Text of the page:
It’s always surprising what friendships you develop and create on trips like these. As many sketchy people you come across Central Asia, corrupt police officers, thieves, drunks, you still end up coming across more nice & humble people rather than people who have sinister intensions.

The most unexpected person who we have met during our ‘Stans trip was definitely Abdullah. When we got denied to continue our journey to Turkmenistan, he invited us to his hometown in the Balkh region of Afghanistan. I never thought that I would be going to Afghanistan with an entourage of police officers & bodyguards put together by a wealthy young Afghani man that I just met in Uzbekistan a couple days prior…haha

How did you know that you wouldn’t be arrested or shot for skating monuments or places that may be sacred?
I got a bit worried when we entered Kazakhstan and the locals told us that they just recently went to Uzbekistan where their filmer got imprisoned because he filmed close to a government building. Apparently, the officers tried to make him admit that he was a spy for the Kazakhs and filming the government building for higher purposes.

I questioned if I wanted to actually go to Uzbekistan. When we entered, I spread all my equipment between us, and within the country I filmed as little as possible, to avoid any conflicts with the police. I wasn’t sure what was going to happen and I just wished for the best… but yeah, I don’t want to go to prison in Central Asia. I wouldn’t make it for too long in there.

You skated in some of the most corrupt and dangerous nations in the world. In fact, according to International Transparency, you skated in the most corrupt nation in the world (Afghanistan). How vital are your travel guides for being able to navigate these locations?
It was vital for us to have the help of locals in their home countries to skate without being arrested. Afghanistan is as corrupt as it can get (maybe besides Somalia). However, since we were under the wing of Abdullah in Mazar-i-Sharif and then Skateistan in Kabul, we didn’t really get confronted much with the internal corruption. We were more afraid of getting a bomb slipped into our hotel at night.

But on the other hand, Uzbekistan was corrupt as the Italian mob put together with the Japanese Yakuza. Everything is a hassle. Police officers try to fine you for anything and you can just feel the corruptness in the air. Everyone has some sort of a sketchy business, or takes part in black market dealing or purchasing.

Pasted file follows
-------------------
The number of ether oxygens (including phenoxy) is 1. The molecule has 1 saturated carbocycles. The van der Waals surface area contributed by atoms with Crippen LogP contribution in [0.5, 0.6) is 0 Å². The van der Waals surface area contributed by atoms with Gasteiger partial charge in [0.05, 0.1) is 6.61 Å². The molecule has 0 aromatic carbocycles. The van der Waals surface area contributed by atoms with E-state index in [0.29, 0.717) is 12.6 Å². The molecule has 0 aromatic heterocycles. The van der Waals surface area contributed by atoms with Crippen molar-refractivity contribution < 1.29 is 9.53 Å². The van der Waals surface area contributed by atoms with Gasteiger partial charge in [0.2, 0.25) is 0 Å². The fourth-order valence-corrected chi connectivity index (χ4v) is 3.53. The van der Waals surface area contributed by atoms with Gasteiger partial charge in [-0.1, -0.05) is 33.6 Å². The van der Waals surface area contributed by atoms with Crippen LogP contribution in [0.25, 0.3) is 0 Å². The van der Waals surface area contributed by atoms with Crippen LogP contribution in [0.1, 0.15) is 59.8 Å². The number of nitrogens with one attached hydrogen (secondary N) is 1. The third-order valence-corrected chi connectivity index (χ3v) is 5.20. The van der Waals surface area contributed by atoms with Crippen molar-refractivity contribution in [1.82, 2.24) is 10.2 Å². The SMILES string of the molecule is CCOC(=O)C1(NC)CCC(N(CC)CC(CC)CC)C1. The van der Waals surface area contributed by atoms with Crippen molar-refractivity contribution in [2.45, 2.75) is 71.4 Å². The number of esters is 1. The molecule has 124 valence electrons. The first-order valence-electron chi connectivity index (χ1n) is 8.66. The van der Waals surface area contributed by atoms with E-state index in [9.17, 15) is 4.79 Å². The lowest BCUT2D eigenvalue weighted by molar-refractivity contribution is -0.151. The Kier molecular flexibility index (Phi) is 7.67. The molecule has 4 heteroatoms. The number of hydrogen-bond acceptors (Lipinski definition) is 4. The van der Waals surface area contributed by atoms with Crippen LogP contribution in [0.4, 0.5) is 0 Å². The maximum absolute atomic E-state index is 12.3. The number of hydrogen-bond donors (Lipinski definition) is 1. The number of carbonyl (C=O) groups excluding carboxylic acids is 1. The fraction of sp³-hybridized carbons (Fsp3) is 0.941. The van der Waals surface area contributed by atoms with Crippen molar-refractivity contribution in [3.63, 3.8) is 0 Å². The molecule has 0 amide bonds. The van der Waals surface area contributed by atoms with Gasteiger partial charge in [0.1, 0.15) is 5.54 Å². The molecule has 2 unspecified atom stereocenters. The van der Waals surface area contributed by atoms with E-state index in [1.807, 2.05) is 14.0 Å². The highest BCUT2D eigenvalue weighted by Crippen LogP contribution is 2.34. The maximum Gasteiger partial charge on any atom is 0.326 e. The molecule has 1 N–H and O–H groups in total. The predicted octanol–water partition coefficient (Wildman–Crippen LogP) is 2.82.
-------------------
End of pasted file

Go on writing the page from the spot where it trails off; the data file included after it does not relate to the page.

While you were in Afghanistan you were escorted around by a group of heavily armed Afghani policemen, what was that like?
Very shocking and frightening at first, but afterwards very comforting. You can’t just go to Afghanistan by crossing the borders. Lonely Planet even wrote in their Afghanistan edition that they have actually not even been to the country, but have their info from inside sources.

If we didn’t have our bodyguards and officers watching our backs and securing locations, we wouldn’t have gotten much footage in Afghanistan. In the end we captured a minute and a half of skateboarding, which I am pretty proud of regarding the circumstances. Thanks to these young guys who have fought the Taliban a decade ago and gone through so much in their lifetime, they have made it possible.

You guys had a meeting with Atta Muhammad Nur, the governor of the Bahk Province of Afghanistan, and put on a demo for him and his troops. What did you discuss with him, and what were you thinking during your meeting?
Meeting Atta Muhammad Nur was pretty bizarre. He seemed calm, nice and had a cool manner. At first, he was curious about what we were doing in Afghanhistan. He later told us that he wanted to build more skate parks around the country for kids. Having a new activity would take the attention away from the civil war and terror. His intentions seemed sincere, but after hearing about all the corrupt activities he was involved in to become the “50th richest man on the planet,” I was quite disappointed but still glad we met him for the documentary.